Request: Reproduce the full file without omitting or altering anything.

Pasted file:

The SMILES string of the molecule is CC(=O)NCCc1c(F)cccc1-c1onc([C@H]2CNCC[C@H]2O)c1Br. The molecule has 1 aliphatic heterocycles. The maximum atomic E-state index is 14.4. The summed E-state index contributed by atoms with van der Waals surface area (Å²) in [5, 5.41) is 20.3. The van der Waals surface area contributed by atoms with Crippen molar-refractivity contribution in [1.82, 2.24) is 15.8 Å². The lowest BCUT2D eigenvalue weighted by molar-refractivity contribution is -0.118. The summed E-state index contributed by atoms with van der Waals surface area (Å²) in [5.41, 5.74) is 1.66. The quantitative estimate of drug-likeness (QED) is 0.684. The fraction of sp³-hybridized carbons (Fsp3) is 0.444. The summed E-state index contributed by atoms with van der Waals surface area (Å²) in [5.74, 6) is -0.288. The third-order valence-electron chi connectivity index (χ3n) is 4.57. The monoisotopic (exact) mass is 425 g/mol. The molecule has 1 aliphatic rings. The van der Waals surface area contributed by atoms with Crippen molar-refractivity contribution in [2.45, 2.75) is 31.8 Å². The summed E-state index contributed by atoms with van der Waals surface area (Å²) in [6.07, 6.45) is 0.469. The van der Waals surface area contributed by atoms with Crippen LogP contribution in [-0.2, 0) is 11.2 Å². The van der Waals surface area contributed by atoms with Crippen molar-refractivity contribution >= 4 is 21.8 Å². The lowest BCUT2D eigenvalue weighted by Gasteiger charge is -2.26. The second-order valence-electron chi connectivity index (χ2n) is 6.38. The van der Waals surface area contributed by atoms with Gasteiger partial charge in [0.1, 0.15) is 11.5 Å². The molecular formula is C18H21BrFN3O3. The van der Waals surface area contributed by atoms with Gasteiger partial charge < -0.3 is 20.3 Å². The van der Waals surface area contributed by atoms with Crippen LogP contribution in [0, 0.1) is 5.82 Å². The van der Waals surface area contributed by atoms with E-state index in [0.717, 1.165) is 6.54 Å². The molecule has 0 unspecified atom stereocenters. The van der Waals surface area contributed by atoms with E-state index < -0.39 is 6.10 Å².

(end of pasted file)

The SMILES string of the molecule is CC(=O)NCCc1c(F)cccc1-c1onc([C@H]2CNCC[C@H]2O)c1Br. The molecule has 1 aliphatic heterocycles. The maximum atomic E-state index is 14.4. The summed E-state index contributed by atoms with van der Waals surface area (Å²) in [5, 5.41) is 20.3. The van der Waals surface area contributed by atoms with Crippen molar-refractivity contribution in [1.82, 2.24) is 15.8 Å². The lowest BCUT2D eigenvalue weighted by molar-refractivity contribution is -0.118. The summed E-state index contributed by atoms with van der Waals surface area (Å²) in [5.41, 5.74) is 1.66. The quantitative estimate of drug-likeness (QED) is 0.684. The fraction of sp³-hybridized carbons (Fsp3) is 0.444. The summed E-state index contributed by atoms with van der Waals surface area (Å²) in [5.74, 6) is -0.288. The third-order valence-electron chi connectivity index (χ3n) is 4.57. The monoisotopic (exact) mass is 425 g/mol. The molecule has 1 aliphatic rings. The van der Waals surface area contributed by atoms with Crippen molar-refractivity contribution in [2.45, 2.75) is 31.8 Å². The summed E-state index contributed by atoms with van der Waals surface area (Å²) in [6.07, 6.45) is 0.469. The van der Waals surface area contributed by atoms with Crippen LogP contribution in [-0.2, 0) is 11.2 Å². The van der Waals surface area contributed by atoms with Crippen molar-refractivity contribution >= 4 is 21.8 Å². The lowest BCUT2D eigenvalue weighted by Gasteiger charge is -2.26. The second-order valence-electron chi connectivity index (χ2n) is 6.38. The van der Waals surface area contributed by atoms with Gasteiger partial charge in [0.1, 0.15) is 11.5 Å². The molecular formula is C18H21BrFN3O3. The van der Waals surface area contributed by atoms with Gasteiger partial charge < -0.3 is 20.3 Å². The van der Waals surface area contributed by atoms with Crippen LogP contribution in [0, 0.1) is 5.82 Å². The van der Waals surface area contributed by atoms with E-state index in [0.717, 1.165) is 6.54 Å². The molecule has 0 unspecified atom stereocenters. The van der Waals surface area contributed by atoms with E-state index < -0.39 is 6.10 Å².